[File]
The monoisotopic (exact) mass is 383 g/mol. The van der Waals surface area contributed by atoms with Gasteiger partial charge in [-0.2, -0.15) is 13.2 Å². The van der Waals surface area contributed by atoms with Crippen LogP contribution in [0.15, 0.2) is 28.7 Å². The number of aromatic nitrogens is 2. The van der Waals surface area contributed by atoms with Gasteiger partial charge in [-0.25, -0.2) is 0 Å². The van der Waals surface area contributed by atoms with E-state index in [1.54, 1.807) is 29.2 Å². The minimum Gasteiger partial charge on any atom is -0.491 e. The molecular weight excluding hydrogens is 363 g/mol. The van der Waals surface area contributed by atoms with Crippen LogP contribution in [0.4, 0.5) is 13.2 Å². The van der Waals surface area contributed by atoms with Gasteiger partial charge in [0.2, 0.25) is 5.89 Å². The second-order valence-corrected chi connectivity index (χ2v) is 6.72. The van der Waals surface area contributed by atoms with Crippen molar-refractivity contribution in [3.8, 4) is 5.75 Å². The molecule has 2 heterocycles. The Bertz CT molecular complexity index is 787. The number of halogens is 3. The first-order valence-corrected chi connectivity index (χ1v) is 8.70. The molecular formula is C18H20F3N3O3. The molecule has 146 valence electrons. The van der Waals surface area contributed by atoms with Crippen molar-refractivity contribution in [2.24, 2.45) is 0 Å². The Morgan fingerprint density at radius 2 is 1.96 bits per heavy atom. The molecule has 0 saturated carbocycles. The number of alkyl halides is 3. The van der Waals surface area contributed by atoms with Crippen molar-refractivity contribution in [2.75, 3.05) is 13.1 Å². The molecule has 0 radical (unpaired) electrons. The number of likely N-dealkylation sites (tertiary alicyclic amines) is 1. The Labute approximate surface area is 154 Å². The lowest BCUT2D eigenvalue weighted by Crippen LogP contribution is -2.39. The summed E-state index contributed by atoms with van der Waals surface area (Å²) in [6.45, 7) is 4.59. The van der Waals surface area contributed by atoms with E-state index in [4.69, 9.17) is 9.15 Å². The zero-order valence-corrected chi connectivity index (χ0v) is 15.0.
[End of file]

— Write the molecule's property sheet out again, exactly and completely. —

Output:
The monoisotopic (exact) mass is 383 g/mol. The van der Waals surface area contributed by atoms with Gasteiger partial charge in [-0.2, -0.15) is 13.2 Å². The van der Waals surface area contributed by atoms with Crippen LogP contribution in [0.15, 0.2) is 28.7 Å². The number of aromatic nitrogens is 2. The van der Waals surface area contributed by atoms with Gasteiger partial charge in [-0.25, -0.2) is 0 Å². The van der Waals surface area contributed by atoms with E-state index in [1.54, 1.807) is 29.2 Å². The minimum Gasteiger partial charge on any atom is -0.491 e. The molecular weight excluding hydrogens is 363 g/mol. The van der Waals surface area contributed by atoms with Crippen LogP contribution in [0.4, 0.5) is 13.2 Å². The van der Waals surface area contributed by atoms with Gasteiger partial charge in [0.2, 0.25) is 5.89 Å². The second-order valence-corrected chi connectivity index (χ2v) is 6.72. The van der Waals surface area contributed by atoms with Crippen molar-refractivity contribution in [3.8, 4) is 5.75 Å². The molecule has 2 heterocycles. The Bertz CT molecular complexity index is 787. The number of halogens is 3. The first-order valence-corrected chi connectivity index (χ1v) is 8.70. The molecular formula is C18H20F3N3O3. The molecule has 146 valence electrons. The van der Waals surface area contributed by atoms with Crippen molar-refractivity contribution in [2.24, 2.45) is 0 Å². The Morgan fingerprint density at radius 2 is 1.96 bits per heavy atom. The molecule has 0 saturated carbocycles. The number of alkyl halides is 3. The van der Waals surface area contributed by atoms with Crippen molar-refractivity contribution in [2.75, 3.05) is 13.1 Å². The molecule has 0 radical (unpaired) electrons. The number of likely N-dealkylation sites (tertiary alicyclic amines) is 1. The Labute approximate surface area is 154 Å². The lowest BCUT2D eigenvalue weighted by Crippen LogP contribution is -2.39. The summed E-state index contributed by atoms with van der Waals surface area (Å²) in [6.45, 7) is 4.59. The van der Waals surface area contributed by atoms with E-state index in [4.69, 9.17) is 9.15 Å². The zero-order valence-corrected chi connectivity index (χ0v) is 15.0.